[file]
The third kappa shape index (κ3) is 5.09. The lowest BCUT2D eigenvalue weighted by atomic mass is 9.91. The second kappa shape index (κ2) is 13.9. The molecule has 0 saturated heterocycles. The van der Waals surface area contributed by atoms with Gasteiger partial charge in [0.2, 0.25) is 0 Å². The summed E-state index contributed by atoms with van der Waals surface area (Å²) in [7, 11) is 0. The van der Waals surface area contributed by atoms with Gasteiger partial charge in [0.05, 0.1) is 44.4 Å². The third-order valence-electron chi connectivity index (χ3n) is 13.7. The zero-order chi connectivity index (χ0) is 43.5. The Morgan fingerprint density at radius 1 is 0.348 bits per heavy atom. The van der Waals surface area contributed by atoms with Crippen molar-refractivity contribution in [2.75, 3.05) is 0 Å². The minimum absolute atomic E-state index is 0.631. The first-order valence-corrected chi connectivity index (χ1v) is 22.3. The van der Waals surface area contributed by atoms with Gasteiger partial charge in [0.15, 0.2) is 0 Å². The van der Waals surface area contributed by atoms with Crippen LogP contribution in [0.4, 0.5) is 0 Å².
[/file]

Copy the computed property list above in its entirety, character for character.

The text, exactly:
The third kappa shape index (κ3) is 5.09. The lowest BCUT2D eigenvalue weighted by atomic mass is 9.91. The second kappa shape index (κ2) is 13.9. The molecule has 0 saturated heterocycles. The van der Waals surface area contributed by atoms with Gasteiger partial charge in [0.2, 0.25) is 0 Å². The summed E-state index contributed by atoms with van der Waals surface area (Å²) in [7, 11) is 0. The van der Waals surface area contributed by atoms with Gasteiger partial charge in [0.05, 0.1) is 44.4 Å². The third-order valence-electron chi connectivity index (χ3n) is 13.7. The zero-order chi connectivity index (χ0) is 43.5. The Morgan fingerprint density at radius 1 is 0.348 bits per heavy atom. The van der Waals surface area contributed by atoms with Crippen molar-refractivity contribution in [2.75, 3.05) is 0 Å². The minimum absolute atomic E-state index is 0.631. The first-order valence-corrected chi connectivity index (χ1v) is 22.3. The van der Waals surface area contributed by atoms with Gasteiger partial charge in [0.15, 0.2) is 0 Å². The van der Waals surface area contributed by atoms with Crippen LogP contribution in [0.4, 0.5) is 0 Å².